Reading guide for The Girl Next Door by Ruth Rendell

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The Girl Next Door

A Novel

by Ruth Rendell

The Girl Next Door by Ruth Rendell X
The Girl Next Door by Ruth Rendell
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     Not Yet Rated
  • First Published:
    Oct 2014, 288 pages
    Paperback:
    Jul 2015, 304 pages

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Book Reviewed by:
Donna Chavez

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Reading Guide Questions Print Excerpt

Please be aware that this discussion guide may contain spoilers!

  1. "In those days you had to get married. There were no two ways about it" (p. 1). In part, The Girl Next Door is an investigation of traditional marriage—its rewards, its obligations, and the ways couples are viewed by others. Compare and contrast several of the unions portrayed in the novel, including Anita and John Winwood, Rosemary and Alan Norris, Michael and Vivien Winwood, Freya and David, and Stanley and Helen Batchelor. What does each partner provide the other? In what ways do these marriages improve or stymie the characters' lives?
  2. What is the significance of setting the characters' childhood in World War II? How does the specter of the war overshadow the novel?
  3. Rendell introduces us to two murderous characters in John Winwood, whose killings open the novel, and Rosemary Norris, an unlikely assassin. Contrast John Winwood's murders and their aftermath with Rosemary's attack on Daphne. How do their deadly impulses change each of these characters and their relationships to others?
  4. In your opinion, which character seems to be the most afraid of death and aging? Why? How does this fear inform his or her actions in the book?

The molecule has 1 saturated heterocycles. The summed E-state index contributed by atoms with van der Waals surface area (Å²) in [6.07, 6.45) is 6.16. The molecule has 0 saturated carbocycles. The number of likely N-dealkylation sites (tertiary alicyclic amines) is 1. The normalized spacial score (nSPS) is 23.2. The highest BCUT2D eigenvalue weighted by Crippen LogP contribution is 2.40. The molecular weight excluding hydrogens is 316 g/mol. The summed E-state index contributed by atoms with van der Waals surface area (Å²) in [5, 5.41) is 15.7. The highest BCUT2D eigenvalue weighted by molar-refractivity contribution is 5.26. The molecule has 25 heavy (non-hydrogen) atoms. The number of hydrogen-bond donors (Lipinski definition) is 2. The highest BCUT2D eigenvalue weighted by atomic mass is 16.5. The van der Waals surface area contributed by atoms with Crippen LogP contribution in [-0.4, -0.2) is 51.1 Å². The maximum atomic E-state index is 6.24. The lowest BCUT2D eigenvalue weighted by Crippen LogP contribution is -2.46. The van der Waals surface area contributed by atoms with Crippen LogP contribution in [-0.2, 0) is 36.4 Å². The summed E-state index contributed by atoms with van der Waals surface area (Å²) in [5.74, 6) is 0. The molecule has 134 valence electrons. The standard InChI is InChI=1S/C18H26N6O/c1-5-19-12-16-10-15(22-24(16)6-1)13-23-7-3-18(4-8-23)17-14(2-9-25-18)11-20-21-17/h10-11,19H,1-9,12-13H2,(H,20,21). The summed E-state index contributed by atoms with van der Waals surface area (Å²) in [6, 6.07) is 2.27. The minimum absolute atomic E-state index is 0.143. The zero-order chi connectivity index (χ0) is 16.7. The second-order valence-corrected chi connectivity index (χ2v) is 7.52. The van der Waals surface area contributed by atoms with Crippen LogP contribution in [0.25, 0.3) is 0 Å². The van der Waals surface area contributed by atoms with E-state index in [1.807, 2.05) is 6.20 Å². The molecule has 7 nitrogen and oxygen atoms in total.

5. "Life hadn't been unhappy, only dull" (p. 97). For Alan, boredom seems to be an inherent accompaniment to growing older, whereas many of the characters seem intent on satisfying their urges and living fully in old age. What do you make of Rendell's views?
  6. Rendell makes the distinction between growing older and growing up (p. 124). Discuss the moments when this novel's characters become "grown-ups." You might consider Michael's relationship to his father, Zoe and the lady on the train, as well as Daphne, especially in her childhood relationship with John Winwood. What do these moments of growing up have in common?
  7. We often equate age with wisdom, but The Girl Next Door questions that assumption by introducing us to characters who are questioning their lives and their choices. Who do you think are the wisest characters in the novel? Who are the most naïve?
  8. What effect does caring for Clara Moss have on Michael and the Batchelors? How does it impact their senses of themselves and of aging?
  9. "'Did you see that?' she said as the door closed behind them. 'He had his arm round her like they were young.''Maybe they feel young.'" (pp. 88–89). Is age more about how you feel or how you act?
  10. How does Rendell parody the younger characters in the novel, including Freya, Fenella, and Detective Inspector Quell?
  11. Though The Girl Next Door is an ensemble drama, who would you characterize as the book's protagonist? Who pushes most of its action forward? Similarly, which character do you think is most changed by the discovery of the hands?
  12. Rendell is best known for her mystery and psychological suspense novels. In what ways is The Girl Next Door a typical mystery? In what ways does it confound your expectations for the genre?
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